Making money on stocks involves two decisions: buying at the right time and selling at the right time. If investors sell too early and the stock price increases, they risk leaving gains on the table. If they sell too late and the stock plunges, investors may miss an opportunity.

Investors use strategies to identify when and why it is time to sell a stock. In some cases, the decision to sell a stock may be precipitated by a combination of personal reasons like losing a job, retiring, or buying a home.

Key Takeaways

  • Selling a stock is often more difficult than deciding to buy it.
  • A combination of intrinsic and extrinsic factors can trigger a sale.
  • Emotion and human psychology sometimes cloud decision-making when investing in the stock market.

1. Financial Mistake

Investors who watch a stock make daily gains may place a sizable buy order for the stock without doing their homework or considering personal finances. As soon as this investor thinks it is a mistake, the best action is to sell the stock, even if it means taking a loss on the trade. Resist the temptation to chase hot stocks without first considering the amount of the investment.

2. Quick Gains

Investors commonly sell to reap quick gains. However, selling a stock merely because it has risen dramatically in price isn’t always the best course of action. The price gains may be justified by the company’s underlying fundamentals or purely on speculation due to takeover rumors or a short squeeze. In such cases, the investor would be well-served by doing some research to try and ascertain the reason for the stock gains, and depending on the findings, either sell the full position or sell part of the position and put in a stop order to sell the balance if it trades below a specified price.

3. Price Target

Traders commonly watch a stock plummet and regain new life trading at the investor’s original entry price. It’s time to dump it without hesitation. Those who trade stocks commonly have many price targets, such as the entry point or a level where the stock traded briefly in the past, and they choose to sell instead of regretting another missed opportunity.

4. Technical Analysis and Fundamentals

Technical analysts watch stock price charts closely to identify signals such as moving average crossovers. When a stock trades near, and then breaks below, a multiyear low, it often portends additional losses ahead. It may make sense to sell the stock as soon as the technical level is breached on the downside. If a stock breaks through a key resistance level on the upside, it may signal more gains and a higher trading range for the stock, which means it’s advisable to sell part of the position rather than all of it.

A stock’s fundamentals may deteriorate due to slowing earnings, low revenue growth, increased competition, higher costs, lower margins, or valuation. The first signal of deteriorating fundamentals may come from a company’s quarterly earnings report.

5. Company News and Market News

Market reaction to negative news from a company, such as an earnings miss or lowered forward guidance, tends to be swift and unequivocal, with the stock likely to plunge. In such cases, the investor determines whether the deterioration in the stock’s fundamentals is temporary or permanent. Commonly, problems affecting a specific sector may be highlighted when a bellwether company in that sector reports an earnings miss. If investors own stock in a company in that sector, they often consider selling it.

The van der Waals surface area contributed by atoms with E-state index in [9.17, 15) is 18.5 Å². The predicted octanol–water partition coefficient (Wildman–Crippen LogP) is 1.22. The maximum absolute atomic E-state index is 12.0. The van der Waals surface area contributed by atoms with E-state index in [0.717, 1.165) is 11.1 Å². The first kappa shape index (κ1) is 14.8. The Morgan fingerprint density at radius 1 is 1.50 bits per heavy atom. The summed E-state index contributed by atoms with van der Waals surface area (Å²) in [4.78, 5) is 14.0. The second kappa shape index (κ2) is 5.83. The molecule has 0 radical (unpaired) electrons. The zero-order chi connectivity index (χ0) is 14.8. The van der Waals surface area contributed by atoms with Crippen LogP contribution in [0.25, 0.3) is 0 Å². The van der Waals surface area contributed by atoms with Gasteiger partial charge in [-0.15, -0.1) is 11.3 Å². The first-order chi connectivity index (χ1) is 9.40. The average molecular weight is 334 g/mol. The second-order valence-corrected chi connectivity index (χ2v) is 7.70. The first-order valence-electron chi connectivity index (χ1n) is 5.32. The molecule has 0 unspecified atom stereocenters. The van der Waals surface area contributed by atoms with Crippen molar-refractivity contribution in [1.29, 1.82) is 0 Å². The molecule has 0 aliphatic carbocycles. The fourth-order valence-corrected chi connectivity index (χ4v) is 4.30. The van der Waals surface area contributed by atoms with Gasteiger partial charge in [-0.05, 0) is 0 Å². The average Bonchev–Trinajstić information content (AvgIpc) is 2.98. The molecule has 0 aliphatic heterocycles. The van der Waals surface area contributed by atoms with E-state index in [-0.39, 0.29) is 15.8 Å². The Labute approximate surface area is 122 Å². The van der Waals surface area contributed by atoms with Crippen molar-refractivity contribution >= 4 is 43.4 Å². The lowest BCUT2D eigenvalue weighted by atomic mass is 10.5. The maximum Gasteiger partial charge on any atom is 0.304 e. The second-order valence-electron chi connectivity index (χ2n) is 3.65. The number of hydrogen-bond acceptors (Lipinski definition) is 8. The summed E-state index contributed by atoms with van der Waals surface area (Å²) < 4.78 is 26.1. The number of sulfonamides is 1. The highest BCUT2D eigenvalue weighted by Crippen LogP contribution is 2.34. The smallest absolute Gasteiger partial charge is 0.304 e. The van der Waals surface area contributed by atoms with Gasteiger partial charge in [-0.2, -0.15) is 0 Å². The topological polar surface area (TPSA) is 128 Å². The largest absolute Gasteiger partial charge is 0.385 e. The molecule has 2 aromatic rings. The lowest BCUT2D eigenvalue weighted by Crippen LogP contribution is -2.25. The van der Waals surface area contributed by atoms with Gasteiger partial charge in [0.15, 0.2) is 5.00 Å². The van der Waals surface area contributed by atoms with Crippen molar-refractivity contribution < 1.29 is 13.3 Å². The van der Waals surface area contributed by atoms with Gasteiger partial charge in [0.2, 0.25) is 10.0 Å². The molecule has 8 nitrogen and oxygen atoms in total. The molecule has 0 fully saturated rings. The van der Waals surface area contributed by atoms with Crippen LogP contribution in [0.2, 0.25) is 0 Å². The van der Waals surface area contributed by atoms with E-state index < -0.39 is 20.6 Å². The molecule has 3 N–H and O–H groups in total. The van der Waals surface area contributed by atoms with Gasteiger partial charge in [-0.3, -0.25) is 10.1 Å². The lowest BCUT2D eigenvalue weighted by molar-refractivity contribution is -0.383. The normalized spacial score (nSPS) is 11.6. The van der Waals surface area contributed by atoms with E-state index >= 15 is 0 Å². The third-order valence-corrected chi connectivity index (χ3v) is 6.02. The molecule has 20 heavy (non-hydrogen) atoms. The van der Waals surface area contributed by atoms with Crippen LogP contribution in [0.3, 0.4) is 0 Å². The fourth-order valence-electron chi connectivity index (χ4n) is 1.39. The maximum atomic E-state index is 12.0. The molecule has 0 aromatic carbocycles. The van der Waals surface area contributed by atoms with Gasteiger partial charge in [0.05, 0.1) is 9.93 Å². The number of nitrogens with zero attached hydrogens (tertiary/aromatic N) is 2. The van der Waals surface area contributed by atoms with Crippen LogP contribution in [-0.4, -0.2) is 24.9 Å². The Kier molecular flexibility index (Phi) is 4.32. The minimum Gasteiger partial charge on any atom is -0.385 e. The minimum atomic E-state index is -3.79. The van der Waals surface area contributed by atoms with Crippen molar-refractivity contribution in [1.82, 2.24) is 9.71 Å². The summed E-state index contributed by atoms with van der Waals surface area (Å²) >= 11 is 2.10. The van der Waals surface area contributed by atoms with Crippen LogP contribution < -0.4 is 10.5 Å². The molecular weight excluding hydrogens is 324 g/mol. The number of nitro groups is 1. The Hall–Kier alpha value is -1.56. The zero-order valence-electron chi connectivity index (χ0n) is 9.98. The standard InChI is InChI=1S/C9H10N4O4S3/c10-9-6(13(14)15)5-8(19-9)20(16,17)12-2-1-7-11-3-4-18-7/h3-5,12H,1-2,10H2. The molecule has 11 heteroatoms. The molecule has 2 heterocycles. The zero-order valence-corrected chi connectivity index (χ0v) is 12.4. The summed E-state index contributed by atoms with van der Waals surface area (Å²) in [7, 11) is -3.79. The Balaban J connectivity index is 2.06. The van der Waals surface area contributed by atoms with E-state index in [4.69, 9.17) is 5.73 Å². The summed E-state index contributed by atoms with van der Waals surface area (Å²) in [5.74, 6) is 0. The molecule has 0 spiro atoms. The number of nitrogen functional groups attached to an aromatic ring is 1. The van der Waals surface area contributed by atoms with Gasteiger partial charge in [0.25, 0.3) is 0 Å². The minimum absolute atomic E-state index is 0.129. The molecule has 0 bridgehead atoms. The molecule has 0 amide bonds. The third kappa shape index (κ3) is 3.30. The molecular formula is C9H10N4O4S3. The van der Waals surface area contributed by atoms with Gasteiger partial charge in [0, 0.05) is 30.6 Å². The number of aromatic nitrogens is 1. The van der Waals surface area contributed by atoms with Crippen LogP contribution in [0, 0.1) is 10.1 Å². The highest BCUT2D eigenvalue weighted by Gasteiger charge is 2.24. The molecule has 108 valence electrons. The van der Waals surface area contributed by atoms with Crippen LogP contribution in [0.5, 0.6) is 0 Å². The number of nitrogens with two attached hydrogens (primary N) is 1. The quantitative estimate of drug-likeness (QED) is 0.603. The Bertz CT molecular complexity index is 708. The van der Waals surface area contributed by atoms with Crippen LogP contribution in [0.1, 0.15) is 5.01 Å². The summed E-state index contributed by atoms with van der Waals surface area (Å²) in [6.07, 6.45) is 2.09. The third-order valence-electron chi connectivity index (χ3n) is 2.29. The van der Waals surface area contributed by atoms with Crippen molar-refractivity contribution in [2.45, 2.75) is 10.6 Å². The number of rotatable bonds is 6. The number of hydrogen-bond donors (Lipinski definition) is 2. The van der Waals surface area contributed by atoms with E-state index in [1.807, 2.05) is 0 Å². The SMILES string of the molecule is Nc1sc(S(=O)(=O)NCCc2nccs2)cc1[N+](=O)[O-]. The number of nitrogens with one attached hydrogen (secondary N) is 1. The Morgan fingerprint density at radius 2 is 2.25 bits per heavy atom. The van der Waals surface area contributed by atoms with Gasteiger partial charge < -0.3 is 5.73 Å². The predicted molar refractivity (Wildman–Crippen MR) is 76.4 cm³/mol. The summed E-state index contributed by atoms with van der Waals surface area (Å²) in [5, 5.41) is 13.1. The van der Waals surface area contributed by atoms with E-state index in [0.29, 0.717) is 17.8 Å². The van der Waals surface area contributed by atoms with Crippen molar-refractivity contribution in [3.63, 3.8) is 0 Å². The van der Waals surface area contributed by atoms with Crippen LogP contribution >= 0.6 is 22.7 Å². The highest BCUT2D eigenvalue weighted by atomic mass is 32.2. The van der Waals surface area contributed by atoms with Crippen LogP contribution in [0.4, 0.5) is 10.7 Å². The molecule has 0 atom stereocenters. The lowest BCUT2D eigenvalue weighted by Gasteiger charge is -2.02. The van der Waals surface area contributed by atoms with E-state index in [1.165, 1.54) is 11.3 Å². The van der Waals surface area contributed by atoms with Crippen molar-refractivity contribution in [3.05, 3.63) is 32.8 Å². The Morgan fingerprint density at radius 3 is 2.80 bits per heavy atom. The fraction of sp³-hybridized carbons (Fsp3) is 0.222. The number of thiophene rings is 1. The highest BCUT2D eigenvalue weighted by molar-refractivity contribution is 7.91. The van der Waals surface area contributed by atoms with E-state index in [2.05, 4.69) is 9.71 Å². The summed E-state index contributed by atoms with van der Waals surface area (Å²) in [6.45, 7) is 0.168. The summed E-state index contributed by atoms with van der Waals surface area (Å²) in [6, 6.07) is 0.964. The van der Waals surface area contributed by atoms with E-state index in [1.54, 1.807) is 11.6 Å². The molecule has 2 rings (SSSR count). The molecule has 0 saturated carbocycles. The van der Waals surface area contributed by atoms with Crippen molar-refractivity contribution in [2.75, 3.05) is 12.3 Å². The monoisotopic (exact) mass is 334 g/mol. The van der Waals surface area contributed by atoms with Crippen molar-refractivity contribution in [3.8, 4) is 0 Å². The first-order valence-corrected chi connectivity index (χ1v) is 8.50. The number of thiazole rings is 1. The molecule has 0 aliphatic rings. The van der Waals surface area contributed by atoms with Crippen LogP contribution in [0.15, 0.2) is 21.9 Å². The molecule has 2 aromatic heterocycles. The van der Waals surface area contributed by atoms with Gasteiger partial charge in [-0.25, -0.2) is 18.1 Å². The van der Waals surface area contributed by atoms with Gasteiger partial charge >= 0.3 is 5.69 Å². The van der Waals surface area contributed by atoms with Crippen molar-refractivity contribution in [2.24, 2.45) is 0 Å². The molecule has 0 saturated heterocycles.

There are also times when the broad market looks overextended; at such times, it makes sense to cull the weaker names in a portfolio. In a financial earthquake, stocks of companies that have a heavy debt burden or a weak financial position might be the first to collapse.

6. Cashing Out or Change in Lifestyle

An investor will often rebalance a portfolio by selling a stock that has significant gains and outweighs the rest of the portfolio. An investor might wish to sell a stock to book a loss for tax purposes or cash out to deploy in a competing investment, such as real estate.

Lifestyle changes present good reasons for selling a stock. Younger investors might sell to make a down payment on a house or buy a car. Investors nearing retirement might sell stocks to wind down the equity part of their portfolios and reduce their risk exposure. Parents may also sell stocks in tax-advantaged plans earmarked for specific purposes, such as their children’s education.

If the Price of a Stock Plunges, Do Investors Sell It or Buy More to Average Down?

This depends on several factors, such as the kind of stock, risk tolerance, investment objectives, and amount of investment capital. If the stock is a speculative one and plunging because of a permanent change in its outlook, then the investor may sell it. But if it is a blue chip that has suffered a temporary setback, then averaging down is a strategy an investor may consider.

Can Traders Sell a Stock on the Same Day They Bought It?

Those who commonly do this are considered day traders. However, day trading can result in substantial losses and is best left to experienced, well-capitalized traders.

How Long Does It Take to Receive the Proceeds of a Stock Sale?

For most stocks, the standard period to receive the proceeds of a stock sale is two days. This is known as the T+2 settlement period.

The Bottom Line

Investing in stock involves timing to buy and timing to sell. Investors use strategies to determine when to sell a stock based on market data, technical analysis, or personal financial reasons.

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